U.S. Promises To Cut Greenhouse Gas Emissions Up To 28 Percent By 2025
The Obama administration is pledging that the U.S. will reduce greenhouse gas emissions by 26 percent to 28 percent of 2005 levels over the next 10 years. The new target was submitted today to the U.N. Framework Convention on Climate Change.
The step largely formalizes a plan that President Obama announced last November during a visit to China, in a move that was coordinated with China's first-ever pledge to cap its emissions.
China has not yet submitted its emissions plan to the U.N. body that is organizing efforts to forge an international treaty on climate change in December in Paris. So far, the European Union, Norway, Switzerland and Mexico have submitted their goals, in addition to the U.S. (See their plans on the U.N. site.)
"The treaty to be negotiated next December would require both developed as well as developing countries to set goals for reducing emissions," NPR's Christopher Joyce reports for our Newscast desk. "The previous climate treaty, drafted in Kyoto in 1997, excluded developing countries and has had only a modest effect on greenhouse gas emissions."
Earlier this month, Obama signed an executive order that requires the federal government to "cut its emissions of greenhouse gases by 40 percent from 2008 levels within the next decade," as we reported.
Applauding the U.S. plan, Natural Resources Defense Council President Rhea Suh said, "We are confident that the U.S. commitment can be met — and even exceeded."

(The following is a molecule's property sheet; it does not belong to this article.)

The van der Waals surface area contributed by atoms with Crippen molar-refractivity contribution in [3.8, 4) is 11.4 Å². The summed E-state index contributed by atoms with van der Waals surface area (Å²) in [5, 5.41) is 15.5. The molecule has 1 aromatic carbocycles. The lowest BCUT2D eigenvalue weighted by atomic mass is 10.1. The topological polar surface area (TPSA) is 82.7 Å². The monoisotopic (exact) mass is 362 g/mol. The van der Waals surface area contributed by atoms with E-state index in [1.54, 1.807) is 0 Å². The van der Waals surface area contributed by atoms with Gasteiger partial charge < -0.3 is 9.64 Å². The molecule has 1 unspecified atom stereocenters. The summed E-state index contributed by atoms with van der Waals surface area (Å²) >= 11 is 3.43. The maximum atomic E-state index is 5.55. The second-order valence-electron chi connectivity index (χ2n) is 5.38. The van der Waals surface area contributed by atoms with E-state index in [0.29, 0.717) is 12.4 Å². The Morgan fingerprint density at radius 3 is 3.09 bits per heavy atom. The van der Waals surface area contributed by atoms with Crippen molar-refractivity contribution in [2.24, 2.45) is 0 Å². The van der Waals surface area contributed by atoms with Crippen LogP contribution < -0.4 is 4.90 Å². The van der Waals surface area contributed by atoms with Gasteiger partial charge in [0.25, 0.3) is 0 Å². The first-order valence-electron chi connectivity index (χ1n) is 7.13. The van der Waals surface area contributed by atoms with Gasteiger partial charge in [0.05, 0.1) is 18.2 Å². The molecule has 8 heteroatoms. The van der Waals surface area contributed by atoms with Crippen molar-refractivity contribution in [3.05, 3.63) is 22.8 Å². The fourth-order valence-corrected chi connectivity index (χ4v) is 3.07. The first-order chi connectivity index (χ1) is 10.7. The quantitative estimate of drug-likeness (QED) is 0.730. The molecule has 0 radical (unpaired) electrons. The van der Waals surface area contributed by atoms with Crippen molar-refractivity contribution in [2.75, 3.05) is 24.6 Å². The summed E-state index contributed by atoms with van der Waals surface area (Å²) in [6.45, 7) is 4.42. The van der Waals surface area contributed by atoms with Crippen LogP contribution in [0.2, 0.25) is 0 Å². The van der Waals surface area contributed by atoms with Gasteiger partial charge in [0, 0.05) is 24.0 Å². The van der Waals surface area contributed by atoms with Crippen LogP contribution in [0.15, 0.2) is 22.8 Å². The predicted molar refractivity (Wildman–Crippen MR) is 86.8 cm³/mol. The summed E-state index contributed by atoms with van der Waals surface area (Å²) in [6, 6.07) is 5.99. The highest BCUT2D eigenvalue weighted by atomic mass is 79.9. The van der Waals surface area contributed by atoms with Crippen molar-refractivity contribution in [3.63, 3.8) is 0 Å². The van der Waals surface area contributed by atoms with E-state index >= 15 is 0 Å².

To do that, Suh said, the U.S. would need to toughen its carbon pollution standards, limit methane leaks from production processes and invest in clean transportation, to "help combat the gravest environmental threat of our time."
Update at 11:45 a.m. ET: McConnell Criticizes Plan
The office of Senate Majority Leader Mitch McConnell, R-Ky., has sent out a statement saying:
"Even if the job-killing and likely illegal Clean Power Plan were fully implemented, the United States could not meet the targets laid out in this proposed new plan. Considering that two-thirds of the U.S. federal government hasn't even signed off on the Clean Power Plan and 13 states have already pledged to fight it, our international partners should proceed with caution before entering into a binding, unattainable deal."
Copyright 2021 NPR. To see more, visit https://www.npr.org.